People from Bengaluru now scouting for beds in other cities

They are looking at Hubballi and Mysuru where situation is still under control

Published - April 24, 2021 01:05 am IST - Bengaluru/Hubballi

The COVID-19 Control Room at the BBMP head office in Bengaluru.

The COVID-19 Control Room at the BBMP head office in Bengaluru.

Reeling under severe shortage of ICU beds, oxygen beds and ventilators, families of COVID-19 positive patients from Bengaluru are travelling to ensure their kin get proper medical care in the time of acute distress. Residents are now occupying a good chunk of these beds in faraway places like Hubballi and Mysuru where the situation is still under control.

What has caused anxiety in the Health Department is a possible acute shortage of facilities in these tier-2 cities that are also progressively reporting increasing number of COVID-19 patients. For example, Mysuru has a high COVID-19 positive ratio in respect to the population. If the beds are occupied by outsiders and a need arises for locals, the crisis may blow out of proportion, sources said.

When Health Minister K. Sudhakar visited Mysuru on Thursday, he was informed that nearly 10% of the ICU beds were taken by people from Bengaluru. “This is a huge number. People with connections and money are travelling far for beds. Mysuru has a case fatality rate of 4%, whereas the CFR for State is 0.7%. Since no law prevents residents of Bengaluru from getting admitted elsewhere, nothing can be done,” sources said.

One of the reasons for the high CFR rate in Mysuru is late arrival of patients in the hospital, sources said.

Karnataka Institute of Medical Sciences (KIMS), Hubballi, the premier medical institution and hospital in North Karnataka, has been receiving more patients from other cities, including Bengaluru.

KIMS Director Ramalingappa Antaratani confirmed the development and said that the hospital had been treating patients from outstations particularly those with friends and relatives in and around Hubballi-Dharwad. “In fact, during the first wave nearly 35% to 40% of the patients were outsiders. Of late we have been receiving patients from Bengaluru. Most of these are originally from here. We know they are not locals, but it is our responsibility to treat everyone,” he said.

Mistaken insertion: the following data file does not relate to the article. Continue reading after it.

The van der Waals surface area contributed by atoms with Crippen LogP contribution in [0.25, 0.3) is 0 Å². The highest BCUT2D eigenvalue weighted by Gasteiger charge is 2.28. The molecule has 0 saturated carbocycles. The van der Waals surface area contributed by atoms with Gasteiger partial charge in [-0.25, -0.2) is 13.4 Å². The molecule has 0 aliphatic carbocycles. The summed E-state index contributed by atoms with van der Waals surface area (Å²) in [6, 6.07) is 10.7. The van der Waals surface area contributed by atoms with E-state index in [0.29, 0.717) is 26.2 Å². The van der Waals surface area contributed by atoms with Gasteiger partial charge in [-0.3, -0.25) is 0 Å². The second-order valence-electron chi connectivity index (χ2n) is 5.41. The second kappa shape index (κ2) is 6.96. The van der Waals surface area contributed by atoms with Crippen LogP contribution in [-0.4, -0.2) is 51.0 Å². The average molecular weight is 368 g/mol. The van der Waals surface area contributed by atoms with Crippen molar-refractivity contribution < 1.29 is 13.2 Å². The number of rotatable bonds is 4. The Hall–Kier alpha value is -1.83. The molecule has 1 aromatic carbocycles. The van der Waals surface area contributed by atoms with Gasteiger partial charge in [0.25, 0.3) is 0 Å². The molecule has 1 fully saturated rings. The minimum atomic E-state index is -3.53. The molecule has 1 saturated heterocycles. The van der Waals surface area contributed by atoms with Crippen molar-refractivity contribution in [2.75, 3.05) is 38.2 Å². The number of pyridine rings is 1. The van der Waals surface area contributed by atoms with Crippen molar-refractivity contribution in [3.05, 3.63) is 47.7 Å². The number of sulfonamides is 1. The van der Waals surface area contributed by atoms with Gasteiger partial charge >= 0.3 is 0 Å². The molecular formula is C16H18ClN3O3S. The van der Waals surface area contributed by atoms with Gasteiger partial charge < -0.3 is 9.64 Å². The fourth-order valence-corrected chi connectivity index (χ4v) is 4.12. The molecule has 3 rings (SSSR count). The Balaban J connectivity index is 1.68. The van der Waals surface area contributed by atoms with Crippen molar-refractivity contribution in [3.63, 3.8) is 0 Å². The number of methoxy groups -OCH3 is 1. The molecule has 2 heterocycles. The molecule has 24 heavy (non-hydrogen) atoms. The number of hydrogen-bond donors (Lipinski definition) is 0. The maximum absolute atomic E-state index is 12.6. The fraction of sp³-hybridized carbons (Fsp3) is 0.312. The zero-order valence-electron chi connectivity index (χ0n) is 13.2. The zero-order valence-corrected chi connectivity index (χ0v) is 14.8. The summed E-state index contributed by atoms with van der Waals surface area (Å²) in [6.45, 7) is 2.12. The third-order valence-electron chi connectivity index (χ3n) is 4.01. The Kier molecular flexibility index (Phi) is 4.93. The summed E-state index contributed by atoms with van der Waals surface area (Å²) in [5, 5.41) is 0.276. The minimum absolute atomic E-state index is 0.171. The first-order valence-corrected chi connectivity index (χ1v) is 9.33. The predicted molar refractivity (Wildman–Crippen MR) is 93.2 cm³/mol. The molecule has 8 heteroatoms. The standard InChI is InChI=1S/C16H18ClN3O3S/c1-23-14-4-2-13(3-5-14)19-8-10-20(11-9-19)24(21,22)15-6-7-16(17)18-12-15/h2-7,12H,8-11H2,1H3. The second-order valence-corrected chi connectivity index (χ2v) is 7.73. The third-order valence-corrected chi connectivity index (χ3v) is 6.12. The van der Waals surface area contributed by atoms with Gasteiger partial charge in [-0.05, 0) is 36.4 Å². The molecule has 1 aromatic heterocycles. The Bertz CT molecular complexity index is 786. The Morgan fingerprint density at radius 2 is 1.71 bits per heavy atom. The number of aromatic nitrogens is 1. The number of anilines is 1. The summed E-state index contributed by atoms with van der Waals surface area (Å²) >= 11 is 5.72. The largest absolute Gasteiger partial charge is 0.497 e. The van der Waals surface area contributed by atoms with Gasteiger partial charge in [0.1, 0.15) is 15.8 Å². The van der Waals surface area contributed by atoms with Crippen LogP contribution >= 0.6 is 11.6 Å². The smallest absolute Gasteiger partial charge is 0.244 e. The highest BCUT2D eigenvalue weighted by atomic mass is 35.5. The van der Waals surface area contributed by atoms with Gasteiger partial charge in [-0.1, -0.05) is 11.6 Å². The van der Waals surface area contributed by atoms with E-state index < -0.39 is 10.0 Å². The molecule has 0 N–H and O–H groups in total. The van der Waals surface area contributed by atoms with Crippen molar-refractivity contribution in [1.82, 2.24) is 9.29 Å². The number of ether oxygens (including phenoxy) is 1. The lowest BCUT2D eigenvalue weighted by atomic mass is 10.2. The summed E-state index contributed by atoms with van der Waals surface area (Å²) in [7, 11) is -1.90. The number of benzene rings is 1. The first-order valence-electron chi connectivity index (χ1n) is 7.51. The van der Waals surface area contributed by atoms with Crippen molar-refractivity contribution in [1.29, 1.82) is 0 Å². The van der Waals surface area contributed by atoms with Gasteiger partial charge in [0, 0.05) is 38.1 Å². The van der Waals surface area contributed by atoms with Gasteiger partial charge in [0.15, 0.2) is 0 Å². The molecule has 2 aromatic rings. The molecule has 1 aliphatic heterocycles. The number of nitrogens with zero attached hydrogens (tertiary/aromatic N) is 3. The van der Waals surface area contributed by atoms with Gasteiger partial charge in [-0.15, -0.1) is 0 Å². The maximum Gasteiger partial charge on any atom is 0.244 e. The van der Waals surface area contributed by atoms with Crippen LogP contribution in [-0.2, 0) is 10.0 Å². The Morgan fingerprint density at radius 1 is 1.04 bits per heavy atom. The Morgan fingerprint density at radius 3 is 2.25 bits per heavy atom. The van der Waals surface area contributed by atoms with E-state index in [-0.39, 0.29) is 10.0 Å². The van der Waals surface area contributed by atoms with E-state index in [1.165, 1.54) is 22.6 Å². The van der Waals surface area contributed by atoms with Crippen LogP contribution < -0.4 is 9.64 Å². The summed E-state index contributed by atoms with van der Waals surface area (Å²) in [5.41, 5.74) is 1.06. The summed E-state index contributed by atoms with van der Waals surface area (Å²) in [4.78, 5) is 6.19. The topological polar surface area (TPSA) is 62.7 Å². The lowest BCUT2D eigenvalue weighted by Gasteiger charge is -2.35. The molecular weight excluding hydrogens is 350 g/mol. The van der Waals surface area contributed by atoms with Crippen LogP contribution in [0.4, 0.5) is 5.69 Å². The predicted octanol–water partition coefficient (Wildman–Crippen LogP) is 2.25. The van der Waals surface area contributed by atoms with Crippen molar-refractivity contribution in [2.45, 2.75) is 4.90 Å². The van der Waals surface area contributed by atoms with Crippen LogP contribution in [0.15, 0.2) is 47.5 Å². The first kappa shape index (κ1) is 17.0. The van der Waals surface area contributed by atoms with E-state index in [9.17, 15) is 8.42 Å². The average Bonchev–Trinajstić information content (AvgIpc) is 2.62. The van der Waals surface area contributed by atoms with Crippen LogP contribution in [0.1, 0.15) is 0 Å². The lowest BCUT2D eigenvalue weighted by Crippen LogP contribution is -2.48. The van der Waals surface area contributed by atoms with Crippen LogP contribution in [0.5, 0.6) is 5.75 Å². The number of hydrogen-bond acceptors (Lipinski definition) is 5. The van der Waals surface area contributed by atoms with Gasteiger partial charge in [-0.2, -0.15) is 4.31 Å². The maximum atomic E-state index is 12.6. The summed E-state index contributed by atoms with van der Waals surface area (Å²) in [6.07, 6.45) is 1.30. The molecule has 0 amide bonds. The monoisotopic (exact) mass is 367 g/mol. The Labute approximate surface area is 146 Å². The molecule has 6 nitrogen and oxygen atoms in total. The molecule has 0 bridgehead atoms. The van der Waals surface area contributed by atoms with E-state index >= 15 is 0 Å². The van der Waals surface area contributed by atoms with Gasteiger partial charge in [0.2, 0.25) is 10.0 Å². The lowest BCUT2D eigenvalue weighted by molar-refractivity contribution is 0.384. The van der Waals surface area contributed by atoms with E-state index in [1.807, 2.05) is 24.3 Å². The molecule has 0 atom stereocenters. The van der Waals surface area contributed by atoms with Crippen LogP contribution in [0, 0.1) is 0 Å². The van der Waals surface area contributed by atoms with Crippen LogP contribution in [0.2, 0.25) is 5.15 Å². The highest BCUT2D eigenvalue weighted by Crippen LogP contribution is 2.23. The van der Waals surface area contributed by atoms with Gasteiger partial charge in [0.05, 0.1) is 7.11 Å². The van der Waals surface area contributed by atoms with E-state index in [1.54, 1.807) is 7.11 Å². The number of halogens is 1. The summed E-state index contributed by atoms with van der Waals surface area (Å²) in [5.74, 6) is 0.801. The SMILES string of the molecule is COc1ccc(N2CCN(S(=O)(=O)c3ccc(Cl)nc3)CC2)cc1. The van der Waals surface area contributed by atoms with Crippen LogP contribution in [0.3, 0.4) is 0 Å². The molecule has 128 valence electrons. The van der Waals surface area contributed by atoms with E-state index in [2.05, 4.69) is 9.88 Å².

In Dharwad, of the 17 hospitals where 50% of the beds had been earmarked, some hospitals reported patients from Bengaluru and surrounding areas.

In Davangere, though there have been reports of Bengaluru residents taking hospital beds, the district administration clarified that they have not seen any such development. “But we are anticipating such a development and are prepared for it. We have also sought clarification on accommodating such patients with endorsement from health officials from respective districts as it was done earlier,” Deputy Commissioner of Davangere Mahanthesh Bilagi told The Hindu .

One of the reasons for such long distance travel for treatment, government sources said was availability of infrastructure in tier-2 places. Sources pointed out that government hospitals in Bengaluru have about 151 ICU beds out of about 3,190 in Karnataka.

Similarly, Bengaluru has about 254 ICU with ventilator beds of the total 2,034 in the State. While Karnataka has about 18,503 oxygenated beds, Bengaluru is estimated to have about 2,900 beds only.

“More than 90% of government facilities in Bengaluru are already occupied. This is because, of the total cases in the State, 60% are from Bengaluru while the city has less than 20% of the total government capacity in health services. Beds are still available outside Bengaluru and cases are relatively low there.”

0 / 0
Sign in to unlock member-only benefits!
  • Access 10 free stories every month
  • Save stories to read later
  • Access to comment on every story
  • Sign-up/manage your newsletter subscriptions with a single click
  • Get notified by email for early access to discounts & offers on our products
Sign in


Comments have to be in English, and in full sentences. They cannot be abusive or personal. Please abide by our community guidelines for posting your comments.

We have migrated to a new commenting platform. If you are already a registered user of The Hindu and logged in, you may continue to engage with our articles. If you do not have an account please register and login to post comments. Users can access their older comments by logging into their accounts on Vuukle.